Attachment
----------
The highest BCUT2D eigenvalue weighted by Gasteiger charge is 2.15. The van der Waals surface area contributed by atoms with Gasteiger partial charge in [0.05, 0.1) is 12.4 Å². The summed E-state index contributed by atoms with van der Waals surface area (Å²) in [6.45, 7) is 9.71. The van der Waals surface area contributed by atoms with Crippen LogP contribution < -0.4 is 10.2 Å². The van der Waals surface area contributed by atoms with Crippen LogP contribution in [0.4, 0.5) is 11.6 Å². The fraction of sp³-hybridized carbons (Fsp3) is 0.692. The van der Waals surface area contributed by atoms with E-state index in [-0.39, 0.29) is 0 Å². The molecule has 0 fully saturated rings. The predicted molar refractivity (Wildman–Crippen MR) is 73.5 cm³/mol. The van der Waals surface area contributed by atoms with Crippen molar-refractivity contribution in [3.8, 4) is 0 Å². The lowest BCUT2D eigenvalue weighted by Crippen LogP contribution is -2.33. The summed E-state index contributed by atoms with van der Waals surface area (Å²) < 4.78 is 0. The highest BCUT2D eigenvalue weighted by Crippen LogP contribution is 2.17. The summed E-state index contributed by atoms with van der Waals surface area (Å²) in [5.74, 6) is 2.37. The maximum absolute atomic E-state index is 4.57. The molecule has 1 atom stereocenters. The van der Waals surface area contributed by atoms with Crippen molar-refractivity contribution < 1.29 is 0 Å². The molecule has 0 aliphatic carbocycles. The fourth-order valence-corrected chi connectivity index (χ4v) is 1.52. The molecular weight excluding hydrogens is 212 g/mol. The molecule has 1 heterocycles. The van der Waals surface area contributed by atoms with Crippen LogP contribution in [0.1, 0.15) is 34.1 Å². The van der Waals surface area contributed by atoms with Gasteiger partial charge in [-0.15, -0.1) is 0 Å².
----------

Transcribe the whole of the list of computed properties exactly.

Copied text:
The highest BCUT2D eigenvalue weighted by Gasteiger charge is 2.15. The van der Waals surface area contributed by atoms with Gasteiger partial charge in [0.05, 0.1) is 12.4 Å². The summed E-state index contributed by atoms with van der Waals surface area (Å²) in [6.45, 7) is 9.71. The van der Waals surface area contributed by atoms with Crippen LogP contribution < -0.4 is 10.2 Å². The van der Waals surface area contributed by atoms with Crippen LogP contribution in [0.4, 0.5) is 11.6 Å². The fraction of sp³-hybridized carbons (Fsp3) is 0.692. The van der Waals surface area contributed by atoms with E-state index in [-0.39, 0.29) is 0 Å². The molecule has 0 fully saturated rings. The predicted molar refractivity (Wildman–Crippen MR) is 73.5 cm³/mol. The van der Waals surface area contributed by atoms with Crippen molar-refractivity contribution in [3.8, 4) is 0 Å². The lowest BCUT2D eigenvalue weighted by Crippen LogP contribution is -2.33. The summed E-state index contributed by atoms with van der Waals surface area (Å²) < 4.78 is 0. The highest BCUT2D eigenvalue weighted by Crippen LogP contribution is 2.17. The summed E-state index contributed by atoms with van der Waals surface area (Å²) in [5.74, 6) is 2.37. The maximum absolute atomic E-state index is 4.57. The molecule has 1 atom stereocenters. The van der Waals surface area contributed by atoms with Crippen molar-refractivity contribution < 1.29 is 0 Å². The molecule has 0 aliphatic carbocycles. The fourth-order valence-corrected chi connectivity index (χ4v) is 1.52. The molecular weight excluding hydrogens is 212 g/mol. The molecule has 1 heterocycles. The van der Waals surface area contributed by atoms with Crippen LogP contribution in [0.1, 0.15) is 34.1 Å². The van der Waals surface area contributed by atoms with Gasteiger partial charge in [-0.15, -0.1) is 0 Å².